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Mario Giammetti
Random Hols Website Special
The Last Domino? Tour

There are not many books about Genesis, and even fewer can claim a certain standard. We need not mention particular publications here that simply do not care to get their facts right. Mr Coleman’s biography on Phil Collins is the most recent biography of the Genesis camp along with the new book on Anthony Phillips, and it is definitely one of the best.

Mr Coleman could not finish the book, for he passed away in 1996 after long illness. He did, however, write the introduction (with only a couple of lines added by his wife). Biographies of living artists are usually full of adulations, and one had to fear this would be the case here, too. Fortunately this is absolutely not so. Mr Coleman is very careful not to glorify Collins. Having read the book one still feels that Phil is a most impressive guy and a world class musician, but that is mainly because there is a (positive!) flood of relevant quotes in every chapter of the book.

The book is not organized chronologically. Instead it addresses certain topics: Collins the man, Collins the musician, Collins’s marriages, Collins the father, and so on. The first chapter “I’ve never really known the guy” already shows the quality of the book when Simon and Joely Collins talk about their relationship to their famous father. We learn lots of new things, e.g. that Simon has recorded at Peter Gabriel’s Realworld studios or that the horse Joely got from Phil for her 13th birthday was called Sussudio. Phil loaned Simon $50.000 for his first solo recorded, expecting Simon to pay him back from the royalties. Unfortunately Simon never completed the records and the money went down the drain, after which they did not speak with each other for over a year.

Ray ColemanFrom the first page on this is a page-turner. The bounty of new information and Coleman’s unconventional style make this book more than just worthwhile reading. Later chapter keep up the quality, and other people who are important in Phil’s life also appear. Ronnie Caryl, for example, who has lots of funny things to tell, Jill and Andrea Collins, Eric Clapton, some school mates and sundry others. As far as music is concerned there are people like Hugh Padgham (“I would not be what I am today except for Phil”), Nathan East and the Genesis clan (who also talk about Phil’s private side). A full chapter is dedicated to Phil’s friendship with Eric Clapton. Other chapters cover the early years of Genesis and the change of singers there. Live Aid, too. Both divorces [when the book came out there had been only two; the translator] are covered in detail. Both Andrea and Jill throw a very different light on several things. Apparently Andrea Collins played an indirect role in Phil’s second divorce. A common friend of theirs, Lavinia, visited Vancouver in 1992. Andrea got her backstage passes for Genesis. Phil fell for her, and his second marriage fell apart. The book ends around mid-1996, shortly before the release of Dance Into The Light. Phil’s departure from Genesis is covered, too, though Phil only reiterates what is commonly known.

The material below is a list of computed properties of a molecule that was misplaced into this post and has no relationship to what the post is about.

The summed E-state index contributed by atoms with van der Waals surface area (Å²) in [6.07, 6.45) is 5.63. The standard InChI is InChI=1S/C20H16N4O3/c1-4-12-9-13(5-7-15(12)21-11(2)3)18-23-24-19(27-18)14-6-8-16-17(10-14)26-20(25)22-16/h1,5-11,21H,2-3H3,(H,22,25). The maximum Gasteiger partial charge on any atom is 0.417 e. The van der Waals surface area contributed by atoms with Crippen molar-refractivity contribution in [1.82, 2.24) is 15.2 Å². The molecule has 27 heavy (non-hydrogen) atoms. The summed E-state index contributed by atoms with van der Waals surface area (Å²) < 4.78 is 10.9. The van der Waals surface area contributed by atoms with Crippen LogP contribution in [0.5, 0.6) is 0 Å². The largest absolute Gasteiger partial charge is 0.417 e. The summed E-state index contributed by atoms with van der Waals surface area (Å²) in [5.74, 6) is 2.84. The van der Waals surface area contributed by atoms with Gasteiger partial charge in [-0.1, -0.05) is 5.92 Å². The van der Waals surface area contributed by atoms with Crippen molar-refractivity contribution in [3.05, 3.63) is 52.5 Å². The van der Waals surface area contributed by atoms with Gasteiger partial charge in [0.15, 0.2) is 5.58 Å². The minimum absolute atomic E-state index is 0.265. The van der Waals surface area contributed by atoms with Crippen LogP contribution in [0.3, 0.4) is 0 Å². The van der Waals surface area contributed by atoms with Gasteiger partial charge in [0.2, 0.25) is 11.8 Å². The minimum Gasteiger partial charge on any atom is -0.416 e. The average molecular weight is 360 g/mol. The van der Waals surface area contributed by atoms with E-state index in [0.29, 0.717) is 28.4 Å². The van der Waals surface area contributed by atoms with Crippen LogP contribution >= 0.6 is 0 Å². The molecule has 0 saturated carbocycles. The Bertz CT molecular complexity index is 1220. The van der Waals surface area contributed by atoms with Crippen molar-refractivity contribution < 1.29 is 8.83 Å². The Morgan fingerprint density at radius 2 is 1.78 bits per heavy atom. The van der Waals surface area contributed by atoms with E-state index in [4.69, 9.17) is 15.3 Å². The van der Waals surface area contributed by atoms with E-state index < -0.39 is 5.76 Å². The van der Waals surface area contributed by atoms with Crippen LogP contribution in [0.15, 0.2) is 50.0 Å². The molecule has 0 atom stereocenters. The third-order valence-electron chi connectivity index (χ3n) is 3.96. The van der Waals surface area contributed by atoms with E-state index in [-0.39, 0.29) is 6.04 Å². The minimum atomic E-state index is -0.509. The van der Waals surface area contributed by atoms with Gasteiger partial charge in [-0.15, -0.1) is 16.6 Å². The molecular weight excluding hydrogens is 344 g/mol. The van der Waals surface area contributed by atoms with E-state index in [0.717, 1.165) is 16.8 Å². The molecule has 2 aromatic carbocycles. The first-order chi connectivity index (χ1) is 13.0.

There are few biographies with such a high standard. The author does not push himself to the fore, he lets the facts and the people concerned speak for themselves. The large choice of quotes rounds out the book. If you thought you knew a lot about Phil Collins this book will make you reconsider. Sometimes it seems as if one experienced all the ups and downs oneself, and sometimes one almost falls of one’s chair laughing. So Joely’s horse is called Sussudio – is Mike’s son’s parrot called Abacab? But seriously, unless you already have the book you should buy it. It is interesting even if you are no Collins fan, and it reveals much about Genesis that is not yet common knowledge. We unreservedly recommend this excellent book!

by Christian Gerhardts
translated by Martin Klinkhardt
first published in German in it magazine #28 (fall 1998)